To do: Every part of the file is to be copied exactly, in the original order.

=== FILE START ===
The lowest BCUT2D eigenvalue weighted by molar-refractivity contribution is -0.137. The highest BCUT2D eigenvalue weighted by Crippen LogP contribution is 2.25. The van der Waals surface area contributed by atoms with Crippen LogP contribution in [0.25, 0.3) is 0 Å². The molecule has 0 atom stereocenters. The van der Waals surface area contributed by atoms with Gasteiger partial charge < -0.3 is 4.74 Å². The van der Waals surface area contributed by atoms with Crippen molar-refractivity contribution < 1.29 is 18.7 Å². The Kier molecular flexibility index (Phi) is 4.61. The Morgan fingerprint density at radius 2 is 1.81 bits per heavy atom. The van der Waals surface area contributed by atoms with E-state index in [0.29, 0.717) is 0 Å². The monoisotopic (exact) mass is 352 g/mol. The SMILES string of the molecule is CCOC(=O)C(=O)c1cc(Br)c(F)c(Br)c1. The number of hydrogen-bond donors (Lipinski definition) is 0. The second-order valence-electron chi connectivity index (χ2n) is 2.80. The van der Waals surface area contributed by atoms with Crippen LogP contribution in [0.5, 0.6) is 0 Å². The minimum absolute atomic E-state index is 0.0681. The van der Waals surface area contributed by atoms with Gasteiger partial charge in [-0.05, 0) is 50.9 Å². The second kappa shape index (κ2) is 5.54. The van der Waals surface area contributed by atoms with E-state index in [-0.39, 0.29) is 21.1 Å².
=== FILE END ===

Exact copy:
The lowest BCUT2D eigenvalue weighted by molar-refractivity contribution is -0.137. The highest BCUT2D eigenvalue weighted by Crippen LogP contribution is 2.25. The van der Waals surface area contributed by atoms with Crippen LogP contribution in [0.25, 0.3) is 0 Å². The molecule has 0 atom stereocenters. The van der Waals surface area contributed by atoms with Gasteiger partial charge < -0.3 is 4.74 Å². The van der Waals surface area contributed by atoms with Crippen molar-refractivity contribution < 1.29 is 18.7 Å². The Kier molecular flexibility index (Phi) is 4.61. The Morgan fingerprint density at radius 2 is 1.81 bits per heavy atom. The van der Waals surface area contributed by atoms with E-state index in [0.29, 0.717) is 0 Å². The monoisotopic (exact) mass is 352 g/mol. The SMILES string of the molecule is CCOC(=O)C(=O)c1cc(Br)c(F)c(Br)c1. The number of hydrogen-bond donors (Lipinski definition) is 0. The second-order valence-electron chi connectivity index (χ2n) is 2.80. The van der Waals surface area contributed by atoms with Crippen LogP contribution in [0.5, 0.6) is 0 Å². The minimum absolute atomic E-state index is 0.0681. The van der Waals surface area contributed by atoms with Gasteiger partial charge in [-0.05, 0) is 50.9 Å². The second kappa shape index (κ2) is 5.54. The van der Waals surface area contributed by atoms with E-state index in [-0.39, 0.29) is 21.1 Å².